Changing the locks – A little thought of necessity when moving home
So you’ve finally managed it. All the stress of selling your old home and then finding and buying your new home, buyers, sellers, solicitors, conveyancers, estate agents and removal companies all dealt with – time to relax. Not quite. It is reported that nearly 60% of people either forget or don’t bother to change the locks on their new home. It seems that we rely on the fact the previous owners have collected in all the available keys they have ever had for the property and handed them to the Estate Agent to pass onto you when you have finally completed. We have no doubt that in the vast majority of cases the previous owners are upstanding people and believe they have done just that but have they got all of them from the spare they gave the neighbours to family and friends and cleaners and sub-contractors who had a copy to let themselves in. Security has to be your first concern once you are settled into your new home.
There are 2 methods of dealing with this situation
- Change the locks on all accessible doors – this is the slightly more expensive and invasive option but it does ensure that you will have locks that are not only inaccessible to previous key holders but also make sure they are compliant with home insurers requirements
- Rekey the locks on all accessible doors – If you are happy with the locks and the locksmith advises this is possible you can have the tumblers rekeyed and new keys issued making them safe
There is one other really important fact to take into consideration. Whilst every insurance company will have different policies and views if you are burgled and there are no signs of forced entry you may find your home insurers will reject the claim. When we inquired about this with Lucy Rumming MD of Willows Insurance Services (023 9206 5629) firstname.lastname@example.org she advised:-
“The answer I have is it varies from insurer to insurer, but often insurance will only pay out on theft is there is a forced entry and if someone has a key to your house then there is no forced entry, homeowners have a duty to take reasonable precautions to secure their homes, but I can’t be certain whether changing the locks would be reasonable or not, there is an extract from the Association of British insurers below. I think if a previous owner did break into a property them the insurer may argue it and the claimant may have to appeal and then may get their claim settled or partially settled. But I guess the best advice would be to avoid the risk of a non-payout or difficult payout and if you aren’t sure all the keys were returned then to change the locks.”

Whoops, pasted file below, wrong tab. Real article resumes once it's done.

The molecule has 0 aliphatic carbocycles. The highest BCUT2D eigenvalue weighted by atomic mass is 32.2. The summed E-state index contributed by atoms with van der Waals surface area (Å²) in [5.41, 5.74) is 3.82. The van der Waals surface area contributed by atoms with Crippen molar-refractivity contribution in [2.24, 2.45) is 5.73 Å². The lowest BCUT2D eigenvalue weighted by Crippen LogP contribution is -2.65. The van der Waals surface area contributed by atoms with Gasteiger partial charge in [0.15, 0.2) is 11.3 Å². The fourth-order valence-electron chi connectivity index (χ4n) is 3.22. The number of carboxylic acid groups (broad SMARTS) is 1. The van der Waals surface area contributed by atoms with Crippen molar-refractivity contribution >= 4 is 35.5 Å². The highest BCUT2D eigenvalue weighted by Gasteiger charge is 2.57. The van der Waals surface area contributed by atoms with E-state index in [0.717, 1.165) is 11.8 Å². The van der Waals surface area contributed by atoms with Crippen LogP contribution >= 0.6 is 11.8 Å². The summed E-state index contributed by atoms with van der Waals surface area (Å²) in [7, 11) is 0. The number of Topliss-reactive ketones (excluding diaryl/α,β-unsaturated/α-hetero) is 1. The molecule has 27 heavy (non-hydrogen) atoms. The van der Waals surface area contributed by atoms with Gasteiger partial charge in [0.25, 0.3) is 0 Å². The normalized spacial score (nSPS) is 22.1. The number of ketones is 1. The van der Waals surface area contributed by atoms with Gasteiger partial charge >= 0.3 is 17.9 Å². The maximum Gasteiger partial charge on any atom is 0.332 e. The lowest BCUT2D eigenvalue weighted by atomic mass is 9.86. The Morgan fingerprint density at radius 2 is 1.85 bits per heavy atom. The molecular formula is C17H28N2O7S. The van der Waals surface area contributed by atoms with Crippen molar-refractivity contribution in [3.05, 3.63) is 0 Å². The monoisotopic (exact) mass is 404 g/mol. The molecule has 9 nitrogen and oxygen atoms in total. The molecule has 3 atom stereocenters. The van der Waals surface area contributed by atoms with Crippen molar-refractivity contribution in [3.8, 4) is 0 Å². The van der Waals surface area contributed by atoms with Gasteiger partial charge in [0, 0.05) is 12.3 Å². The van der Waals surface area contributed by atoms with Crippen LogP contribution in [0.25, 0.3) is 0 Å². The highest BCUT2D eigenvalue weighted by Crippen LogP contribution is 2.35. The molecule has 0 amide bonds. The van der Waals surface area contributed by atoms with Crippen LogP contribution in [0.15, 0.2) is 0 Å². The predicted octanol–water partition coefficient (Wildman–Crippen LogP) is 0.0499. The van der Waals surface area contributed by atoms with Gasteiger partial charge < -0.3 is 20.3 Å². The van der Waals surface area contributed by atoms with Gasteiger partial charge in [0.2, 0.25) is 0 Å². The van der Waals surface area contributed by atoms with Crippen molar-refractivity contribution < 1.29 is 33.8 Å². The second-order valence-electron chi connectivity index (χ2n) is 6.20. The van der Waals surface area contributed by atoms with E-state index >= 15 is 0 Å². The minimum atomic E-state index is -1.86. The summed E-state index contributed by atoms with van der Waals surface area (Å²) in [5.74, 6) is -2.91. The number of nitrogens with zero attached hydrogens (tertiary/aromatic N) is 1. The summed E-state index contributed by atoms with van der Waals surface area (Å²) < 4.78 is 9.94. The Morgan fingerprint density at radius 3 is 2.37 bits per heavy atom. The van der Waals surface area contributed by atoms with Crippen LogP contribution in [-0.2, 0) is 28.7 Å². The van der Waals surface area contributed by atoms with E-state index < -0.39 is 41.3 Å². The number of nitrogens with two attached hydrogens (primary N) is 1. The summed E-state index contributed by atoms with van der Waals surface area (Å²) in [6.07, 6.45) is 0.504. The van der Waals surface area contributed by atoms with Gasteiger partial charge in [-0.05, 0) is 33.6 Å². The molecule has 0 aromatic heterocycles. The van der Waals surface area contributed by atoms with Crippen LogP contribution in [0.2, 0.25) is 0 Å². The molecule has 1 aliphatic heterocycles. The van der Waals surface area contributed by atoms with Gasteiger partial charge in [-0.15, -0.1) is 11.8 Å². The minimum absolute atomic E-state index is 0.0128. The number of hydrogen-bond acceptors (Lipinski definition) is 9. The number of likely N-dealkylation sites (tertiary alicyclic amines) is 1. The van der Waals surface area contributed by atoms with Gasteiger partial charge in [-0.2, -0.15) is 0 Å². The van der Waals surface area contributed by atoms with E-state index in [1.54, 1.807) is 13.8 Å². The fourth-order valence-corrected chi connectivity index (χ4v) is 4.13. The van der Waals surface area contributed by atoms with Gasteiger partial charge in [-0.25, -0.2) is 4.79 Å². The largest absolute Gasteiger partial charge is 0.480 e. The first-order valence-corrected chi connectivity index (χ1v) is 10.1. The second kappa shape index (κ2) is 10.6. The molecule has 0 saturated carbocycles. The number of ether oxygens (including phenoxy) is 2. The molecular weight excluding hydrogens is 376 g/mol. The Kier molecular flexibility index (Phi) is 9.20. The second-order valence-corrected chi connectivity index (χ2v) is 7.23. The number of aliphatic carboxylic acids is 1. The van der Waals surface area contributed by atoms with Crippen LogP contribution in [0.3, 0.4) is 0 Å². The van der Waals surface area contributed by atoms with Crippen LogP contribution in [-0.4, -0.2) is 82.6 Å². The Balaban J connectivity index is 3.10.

And the extract from The Association Of British Insurers states
“Check your policy
According to the Association of British Insurers (ABI), in the event that money is stolen there must be signs of forced entry. So as a homeowner, you might not be covered if a key is used to enter your home.
Maybe you or someone else at home lost a key and it was traced back to your property. Or you may have given a key to a neighbour, friend, or ex-partner.
The ABI say that policies usually exclude theft by members of the family, and neighbours or ex-partners could be excluded also.
A number of insurers also say a break-in or burglary of this type would be treated as an act of deception, rather than theft. And as such, may not be covered under a home insurance policy.
Keys and contract
If you’re unlucky enough to be burgled by someone using a key, insurers may look at the case ‘favourably’ – but this is never guaranteed.
But as long as you’ve taken the necessary steps to fully secure your home, you’ve fulfilled your duty of care.
Whether you’re covered or not will depend on your insurer. But they should take into account the circumstances that led to someone getting their hands on the key to your property.
So the overall message here is to check your policy small print. But it’s definitely worth bearing this mind when you dish out the spare keys.”
So whilst there is not a definitive answer is it really worth the risk for the sake of new locks to ensure the security of your new home